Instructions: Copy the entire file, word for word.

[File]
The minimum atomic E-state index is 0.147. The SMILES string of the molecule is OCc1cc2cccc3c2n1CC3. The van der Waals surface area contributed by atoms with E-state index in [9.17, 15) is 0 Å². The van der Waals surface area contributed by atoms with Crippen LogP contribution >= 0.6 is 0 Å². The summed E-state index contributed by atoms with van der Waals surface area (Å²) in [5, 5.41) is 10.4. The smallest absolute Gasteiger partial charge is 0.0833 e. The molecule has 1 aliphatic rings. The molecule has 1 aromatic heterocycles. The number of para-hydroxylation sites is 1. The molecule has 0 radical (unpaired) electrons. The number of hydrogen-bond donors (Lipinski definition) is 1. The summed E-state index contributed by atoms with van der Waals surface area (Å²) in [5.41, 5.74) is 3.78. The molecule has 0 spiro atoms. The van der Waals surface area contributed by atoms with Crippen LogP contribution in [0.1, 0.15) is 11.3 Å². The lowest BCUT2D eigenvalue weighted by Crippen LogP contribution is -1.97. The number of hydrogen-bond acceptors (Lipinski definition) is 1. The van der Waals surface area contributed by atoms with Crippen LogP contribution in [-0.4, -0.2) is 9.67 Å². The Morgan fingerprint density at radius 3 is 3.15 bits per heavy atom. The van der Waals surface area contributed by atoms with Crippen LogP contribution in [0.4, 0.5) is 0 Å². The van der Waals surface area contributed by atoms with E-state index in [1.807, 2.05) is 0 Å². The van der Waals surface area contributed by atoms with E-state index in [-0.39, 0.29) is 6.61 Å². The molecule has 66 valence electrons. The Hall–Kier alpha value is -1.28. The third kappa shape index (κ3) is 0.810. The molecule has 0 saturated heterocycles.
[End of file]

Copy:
The minimum atomic E-state index is 0.147. The SMILES string of the molecule is OCc1cc2cccc3c2n1CC3. The van der Waals surface area contributed by atoms with E-state index in [9.17, 15) is 0 Å². The van der Waals surface area contributed by atoms with Crippen LogP contribution >= 0.6 is 0 Å². The summed E-state index contributed by atoms with van der Waals surface area (Å²) in [5, 5.41) is 10.4. The smallest absolute Gasteiger partial charge is 0.0833 e. The molecule has 1 aliphatic rings. The molecule has 1 aromatic heterocycles. The number of para-hydroxylation sites is 1. The molecule has 0 radical (unpaired) electrons. The number of hydrogen-bond donors (Lipinski definition) is 1. The summed E-state index contributed by atoms with van der Waals surface area (Å²) in [5.41, 5.74) is 3.78. The molecule has 0 spiro atoms. The van der Waals surface area contributed by atoms with Crippen LogP contribution in [0.1, 0.15) is 11.3 Å². The lowest BCUT2D eigenvalue weighted by Crippen LogP contribution is -1.97. The number of hydrogen-bond acceptors (Lipinski definition) is 1. The van der Waals surface area contributed by atoms with Crippen LogP contribution in [-0.4, -0.2) is 9.67 Å². The Morgan fingerprint density at radius 3 is 3.15 bits per heavy atom. The van der Waals surface area contributed by atoms with Crippen LogP contribution in [0.4, 0.5) is 0 Å². The van der Waals surface area contributed by atoms with E-state index in [1.807, 2.05) is 0 Å². The van der Waals surface area contributed by atoms with E-state index in [-0.39, 0.29) is 6.61 Å². The molecule has 66 valence electrons. The Hall–Kier alpha value is -1.28. The third kappa shape index (κ3) is 0.810. The molecule has 0 saturated heterocycles.